The August 2001 announcement was "not a decision based solely on science but on the health care, ethical and legal landscape of embryo protection in this country," former Bush domestic policy adviser Jay Lefkowitz said in a recent interview. "The president isn't just taking a look at the science. If all we did was focus on the science, we would harvest the organs of people who are terminally ill or people on death row."
On a fact sheet titled "Embryonic Stem Cell Research," the administration reports that about $208 million has been spent on private research. That figure, however, is for all types of stem cell research, not just embryonic cells.
In a typical campaign year, it would be hard to imagine stem cells as a burning issue, said G. Terry Madonna, director of the Center for Politics and Public Affairs at Franklin & Marshall College in Lancaster, Pa. But this year, the two campaigns are searching for anything that could win over even a small number of undecided voters.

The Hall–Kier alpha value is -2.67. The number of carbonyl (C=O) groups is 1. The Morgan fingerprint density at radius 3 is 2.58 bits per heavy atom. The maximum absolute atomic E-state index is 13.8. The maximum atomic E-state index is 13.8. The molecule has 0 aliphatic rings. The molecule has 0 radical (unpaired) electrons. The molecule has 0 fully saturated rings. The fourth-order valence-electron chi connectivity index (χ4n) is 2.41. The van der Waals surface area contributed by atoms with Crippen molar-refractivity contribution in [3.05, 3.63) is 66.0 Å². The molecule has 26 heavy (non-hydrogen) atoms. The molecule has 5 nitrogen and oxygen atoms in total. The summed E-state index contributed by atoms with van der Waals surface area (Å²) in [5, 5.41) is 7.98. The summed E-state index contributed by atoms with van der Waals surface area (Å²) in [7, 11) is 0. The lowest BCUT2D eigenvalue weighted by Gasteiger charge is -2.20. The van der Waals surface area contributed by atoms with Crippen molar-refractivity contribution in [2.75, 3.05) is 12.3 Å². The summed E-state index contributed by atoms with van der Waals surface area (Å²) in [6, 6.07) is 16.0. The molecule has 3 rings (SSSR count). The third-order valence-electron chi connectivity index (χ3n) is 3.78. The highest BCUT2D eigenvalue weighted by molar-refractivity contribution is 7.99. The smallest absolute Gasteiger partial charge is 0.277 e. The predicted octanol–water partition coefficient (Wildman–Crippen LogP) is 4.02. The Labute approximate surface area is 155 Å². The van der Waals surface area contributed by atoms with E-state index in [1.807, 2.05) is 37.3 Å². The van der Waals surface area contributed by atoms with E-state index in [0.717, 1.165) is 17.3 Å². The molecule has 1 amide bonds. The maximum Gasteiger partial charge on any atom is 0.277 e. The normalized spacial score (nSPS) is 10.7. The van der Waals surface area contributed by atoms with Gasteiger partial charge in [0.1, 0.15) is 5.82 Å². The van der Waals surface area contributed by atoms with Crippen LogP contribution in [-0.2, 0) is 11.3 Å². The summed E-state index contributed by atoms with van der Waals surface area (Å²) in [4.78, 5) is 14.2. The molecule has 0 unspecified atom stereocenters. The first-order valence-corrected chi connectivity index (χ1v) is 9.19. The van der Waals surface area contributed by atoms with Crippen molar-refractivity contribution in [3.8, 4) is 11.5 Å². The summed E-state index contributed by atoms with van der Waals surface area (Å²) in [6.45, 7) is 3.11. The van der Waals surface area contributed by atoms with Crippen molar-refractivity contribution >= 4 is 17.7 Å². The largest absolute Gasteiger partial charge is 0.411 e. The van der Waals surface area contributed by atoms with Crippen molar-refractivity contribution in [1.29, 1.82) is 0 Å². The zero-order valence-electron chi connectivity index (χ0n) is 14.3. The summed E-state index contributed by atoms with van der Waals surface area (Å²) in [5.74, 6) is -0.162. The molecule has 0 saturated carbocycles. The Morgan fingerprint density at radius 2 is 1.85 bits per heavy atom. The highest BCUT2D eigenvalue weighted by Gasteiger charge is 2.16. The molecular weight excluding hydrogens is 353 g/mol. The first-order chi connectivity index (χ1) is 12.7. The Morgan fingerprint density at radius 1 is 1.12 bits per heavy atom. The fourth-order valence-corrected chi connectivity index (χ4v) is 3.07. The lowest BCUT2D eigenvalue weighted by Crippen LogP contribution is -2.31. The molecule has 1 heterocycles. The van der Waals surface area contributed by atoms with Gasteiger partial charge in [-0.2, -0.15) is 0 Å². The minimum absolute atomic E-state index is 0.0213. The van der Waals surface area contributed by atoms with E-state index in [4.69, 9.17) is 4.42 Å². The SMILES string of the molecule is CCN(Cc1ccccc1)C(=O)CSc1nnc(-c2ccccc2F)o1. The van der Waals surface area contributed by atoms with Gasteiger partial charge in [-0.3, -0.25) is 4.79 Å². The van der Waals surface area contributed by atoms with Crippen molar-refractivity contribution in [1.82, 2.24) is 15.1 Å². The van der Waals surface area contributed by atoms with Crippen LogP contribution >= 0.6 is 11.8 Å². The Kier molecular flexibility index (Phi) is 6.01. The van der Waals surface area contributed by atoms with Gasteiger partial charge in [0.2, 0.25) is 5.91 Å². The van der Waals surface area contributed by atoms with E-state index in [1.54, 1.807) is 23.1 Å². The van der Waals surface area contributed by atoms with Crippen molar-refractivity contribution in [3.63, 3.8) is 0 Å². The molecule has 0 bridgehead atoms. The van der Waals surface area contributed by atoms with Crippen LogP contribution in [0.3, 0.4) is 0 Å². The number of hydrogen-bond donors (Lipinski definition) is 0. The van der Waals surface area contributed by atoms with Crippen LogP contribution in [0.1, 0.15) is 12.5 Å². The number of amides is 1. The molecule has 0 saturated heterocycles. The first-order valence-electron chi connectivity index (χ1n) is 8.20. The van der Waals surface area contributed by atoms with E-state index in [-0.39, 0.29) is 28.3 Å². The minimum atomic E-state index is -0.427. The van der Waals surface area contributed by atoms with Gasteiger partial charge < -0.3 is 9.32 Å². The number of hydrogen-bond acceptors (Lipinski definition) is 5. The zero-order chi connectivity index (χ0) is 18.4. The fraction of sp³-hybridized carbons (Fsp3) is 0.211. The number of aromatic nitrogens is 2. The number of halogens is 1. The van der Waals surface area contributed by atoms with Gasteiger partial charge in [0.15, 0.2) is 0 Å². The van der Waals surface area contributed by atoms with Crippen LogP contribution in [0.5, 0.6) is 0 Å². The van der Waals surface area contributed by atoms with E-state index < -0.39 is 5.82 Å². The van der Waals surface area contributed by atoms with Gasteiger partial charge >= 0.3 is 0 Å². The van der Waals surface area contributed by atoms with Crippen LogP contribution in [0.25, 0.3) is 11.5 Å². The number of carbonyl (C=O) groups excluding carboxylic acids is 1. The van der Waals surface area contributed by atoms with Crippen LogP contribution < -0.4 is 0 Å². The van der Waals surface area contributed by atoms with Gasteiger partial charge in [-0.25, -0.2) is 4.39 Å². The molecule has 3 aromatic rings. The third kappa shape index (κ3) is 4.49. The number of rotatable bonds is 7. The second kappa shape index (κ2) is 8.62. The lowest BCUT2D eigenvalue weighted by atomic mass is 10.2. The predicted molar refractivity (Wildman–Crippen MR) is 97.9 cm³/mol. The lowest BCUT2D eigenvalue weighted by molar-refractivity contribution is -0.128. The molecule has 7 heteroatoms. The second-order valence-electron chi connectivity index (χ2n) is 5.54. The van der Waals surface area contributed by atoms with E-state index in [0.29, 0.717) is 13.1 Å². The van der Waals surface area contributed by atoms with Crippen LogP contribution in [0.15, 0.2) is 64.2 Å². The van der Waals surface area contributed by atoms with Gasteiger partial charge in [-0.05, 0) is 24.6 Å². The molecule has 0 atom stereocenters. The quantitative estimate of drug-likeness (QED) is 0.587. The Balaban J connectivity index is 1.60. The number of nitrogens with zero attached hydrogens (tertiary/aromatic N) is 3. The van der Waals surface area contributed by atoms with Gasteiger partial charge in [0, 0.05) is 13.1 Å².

"Voters are not going to fully appreciate in a short campaign the complexity of the medical and biological implications of this," Madonna said. "But what is important is if Kerry can frame this as the Bush people opposing science, opposing medicine, hurting people who have a chance to live longer or cure diseases."
Unlike her son Ronald, Nancy Reagan has endorsed Bush despite their differences on embryonic stem cell research funding, a reminder that even though 70 percent of the public supports the research, Kerry cannot count on all their votes.
As a result, the Kerry team aims to broaden its pitch by arguing that Bush has chosen ideology over science.
Members of the recently formed Scientists and Engineers for Kerry intend to tour college campuses and research institutions making the case that it is in their interest to work on behalf of the Democratic ticket.
Tomorrow, prominent scientists, several patients and Rep. Tammy Baldwin (D-Wis.) will critique the Bush policy; on Tuesday, members of Doctors for Kerry will appear in New Hampshire with former governor Jeanne Shaheen to highlight the medical promise of embryonic stem cells.